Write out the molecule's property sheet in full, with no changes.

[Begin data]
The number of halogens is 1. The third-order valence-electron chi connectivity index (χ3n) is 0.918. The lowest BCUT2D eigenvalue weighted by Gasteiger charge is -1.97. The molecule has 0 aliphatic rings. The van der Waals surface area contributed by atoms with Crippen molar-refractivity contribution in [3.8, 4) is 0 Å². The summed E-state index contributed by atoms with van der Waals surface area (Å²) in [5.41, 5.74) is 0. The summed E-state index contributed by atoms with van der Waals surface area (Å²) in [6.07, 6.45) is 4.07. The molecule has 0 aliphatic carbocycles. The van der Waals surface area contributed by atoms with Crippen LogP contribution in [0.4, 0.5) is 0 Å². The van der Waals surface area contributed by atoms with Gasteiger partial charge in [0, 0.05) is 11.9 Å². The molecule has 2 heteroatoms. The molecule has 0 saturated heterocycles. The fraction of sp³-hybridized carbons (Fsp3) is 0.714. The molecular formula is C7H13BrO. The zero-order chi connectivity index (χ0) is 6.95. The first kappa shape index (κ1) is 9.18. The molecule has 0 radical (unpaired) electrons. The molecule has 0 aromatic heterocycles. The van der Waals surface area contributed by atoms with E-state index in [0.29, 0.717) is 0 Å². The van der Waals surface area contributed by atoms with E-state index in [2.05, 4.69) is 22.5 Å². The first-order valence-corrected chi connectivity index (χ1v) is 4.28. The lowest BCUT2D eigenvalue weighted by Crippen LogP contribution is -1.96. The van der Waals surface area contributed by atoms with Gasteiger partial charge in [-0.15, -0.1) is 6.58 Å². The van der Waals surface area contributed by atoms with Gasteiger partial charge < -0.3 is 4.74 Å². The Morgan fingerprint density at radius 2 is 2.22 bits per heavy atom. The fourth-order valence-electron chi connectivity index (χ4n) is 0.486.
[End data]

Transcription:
The number of halogens is 1. The third-order valence-electron chi connectivity index (χ3n) is 0.918. The lowest BCUT2D eigenvalue weighted by Gasteiger charge is -1.97. The molecule has 0 aliphatic rings. The van der Waals surface area contributed by atoms with Crippen molar-refractivity contribution in [3.8, 4) is 0 Å². The summed E-state index contributed by atoms with van der Waals surface area (Å²) in [5.41, 5.74) is 0. The summed E-state index contributed by atoms with van der Waals surface area (Å²) in [6.07, 6.45) is 4.07. The molecule has 0 aliphatic carbocycles. The van der Waals surface area contributed by atoms with Crippen LogP contribution in [0.4, 0.5) is 0 Å². The van der Waals surface area contributed by atoms with Gasteiger partial charge in [0, 0.05) is 11.9 Å². The molecule has 2 heteroatoms. The molecule has 0 saturated heterocycles. The fraction of sp³-hybridized carbons (Fsp3) is 0.714. The molecular formula is C7H13BrO. The zero-order chi connectivity index (χ0) is 6.95. The first kappa shape index (κ1) is 9.18. The molecule has 0 radical (unpaired) electrons. The molecule has 0 aromatic heterocycles. The van der Waals surface area contributed by atoms with E-state index in [0.29, 0.717) is 0 Å². The van der Waals surface area contributed by atoms with E-state index in [2.05, 4.69) is 22.5 Å². The first-order valence-corrected chi connectivity index (χ1v) is 4.28. The lowest BCUT2D eigenvalue weighted by Crippen LogP contribution is -1.96. The van der Waals surface area contributed by atoms with Gasteiger partial charge in [-0.15, -0.1) is 6.58 Å². The van der Waals surface area contributed by atoms with Gasteiger partial charge < -0.3 is 4.74 Å². The Morgan fingerprint density at radius 2 is 2.22 bits per heavy atom. The fourth-order valence-electron chi connectivity index (χ4n) is 0.486.